Taiwanese academics should be aware of the risks of working in China, where they might encounter problems, including a lack of academic freedom, lawyer Huang Di-ying (黃帝穎) said yesterday, adding that they might face accusations back home of being a spy for Beijing. “Academic freedom is a fundamental principle when working at a university. It is protected by Taiwan’s Constitution, but is suppressed in China,” said Huang, who is a member of non-governmental organization Taiwan Forever Association. “Professors at Chinese universities can only do research by pandering to the needs of Chinese officials and politicians. If not, they could ‘disappear’ or end up in prison.” Unlike Taiwan, where the rule of law prevails, Chinese society is based on the “rule of man,” so it can “violate contracts, tear them up or fire you arbitrarily,” he said. “Taiwan’s and China’s mindsets and political systems are very different. So when Taiwanese academics receive wages and payments from China, people might question their actions and motives once they return to Taiwan,” he said. “Or they might be perceived as working to infiltrate [the nation] or develop a Chinese spy network, which could become a heavy burden.” The warning came following a Taipei District Court ruling against Chen Lung-fei (陳龍飛), a university lecturer who accepted a teaching job at the business school of Sun Yat-sen University in Guangzhou, China, in 2015, but whose contract was not renewed after three years. At the time, representatives from the university would come to Taiwan offering academics annual salaries of NT$2 million (US$67,604 at the current exchange rate) and a free apartment. Sun Yat-sen University said that it recruited 42 Taiwanese academics with doctorates. Chen, 55, said he went to China after signing a three-year contract to teach business. When his contract was not renewed, he returned to Taiwan, but has encountered difficulty finding work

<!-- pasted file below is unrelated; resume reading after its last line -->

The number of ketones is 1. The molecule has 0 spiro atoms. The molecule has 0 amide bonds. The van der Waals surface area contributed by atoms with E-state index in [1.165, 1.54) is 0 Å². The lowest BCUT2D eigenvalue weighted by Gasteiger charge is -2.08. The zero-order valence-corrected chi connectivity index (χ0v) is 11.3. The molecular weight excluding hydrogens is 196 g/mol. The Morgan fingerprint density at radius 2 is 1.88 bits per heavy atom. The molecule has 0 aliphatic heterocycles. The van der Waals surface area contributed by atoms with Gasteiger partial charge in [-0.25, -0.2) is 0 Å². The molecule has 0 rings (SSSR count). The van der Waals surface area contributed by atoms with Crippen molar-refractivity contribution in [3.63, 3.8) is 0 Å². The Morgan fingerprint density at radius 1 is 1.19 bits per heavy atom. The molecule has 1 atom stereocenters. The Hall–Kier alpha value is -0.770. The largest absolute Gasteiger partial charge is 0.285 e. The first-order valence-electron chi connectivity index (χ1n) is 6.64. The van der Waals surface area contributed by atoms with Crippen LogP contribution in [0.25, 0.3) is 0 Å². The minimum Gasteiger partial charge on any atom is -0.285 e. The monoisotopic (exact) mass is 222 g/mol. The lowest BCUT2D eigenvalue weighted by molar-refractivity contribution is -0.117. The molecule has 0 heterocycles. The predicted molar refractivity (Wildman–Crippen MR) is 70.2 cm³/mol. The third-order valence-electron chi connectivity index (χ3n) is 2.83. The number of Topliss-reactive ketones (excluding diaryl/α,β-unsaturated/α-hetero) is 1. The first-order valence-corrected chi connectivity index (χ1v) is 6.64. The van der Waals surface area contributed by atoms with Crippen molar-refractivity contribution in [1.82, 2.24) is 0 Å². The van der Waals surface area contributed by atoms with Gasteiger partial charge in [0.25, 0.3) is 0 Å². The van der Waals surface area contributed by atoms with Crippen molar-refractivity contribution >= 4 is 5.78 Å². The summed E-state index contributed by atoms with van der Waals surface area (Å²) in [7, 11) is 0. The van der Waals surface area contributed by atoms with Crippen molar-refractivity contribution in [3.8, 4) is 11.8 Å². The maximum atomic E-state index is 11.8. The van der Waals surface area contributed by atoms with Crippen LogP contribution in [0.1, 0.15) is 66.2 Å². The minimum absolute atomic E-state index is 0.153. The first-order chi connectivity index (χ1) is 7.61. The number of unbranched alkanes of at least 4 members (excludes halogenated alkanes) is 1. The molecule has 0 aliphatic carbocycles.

The police chiefs in Kaohsiung and Tainan were removed from their posts yesterday following violence in the two cities. “The public expects to have safe conditions and security in their everyday lives, which is the duty of police officers,” the National Police Agency (NPA) said in a statement after it announced that Kaohsiung police chief Lee Yung-kuei (李永癸) and Tainan police chief Chou Yu-wei (周幼偉) had been removed from their posts. “Police chiefs have to lead their forces to monitor potential trouble and criminal behavior,” the agency said. “They must take preventive measures, and have the determination to crack down hard on gangsters and nightclub proprietors who contravene the law and undermine public safety.” Earlier yesterday at an NPA event in Taipei, Premier Su Tseng-chang (蘇貞昌) praised police officers’ efforts to help Taiwan contain COVID-19, but expressed concern over violent crime in central and southern Taiwan. “We are not pleased at all to see these serious crimes taking place,” Su said. “President Tsai Ing-wen (蔡英文) is worried and I am also dismayed by them.” “I have warned that when mass brawls occur at nightclubs, police chiefs must bear responsibility,” he said. “We must not have fighting on the streets. It is so bad that someone has been killed,” Su said, an apparent reference to a stabbing on Friday outside the Miramar Dance Hall in Kaohsiung. “News reports on violence and fighting have tarnished the image of the police,” he said. “Local police should have a good handle on public security and potential trouble, while nightclub proprietors seemed quite audacious and have no fear of the police.” “Therefore, it is time to take strong action and for police chiefs to crack down on crime,” he said.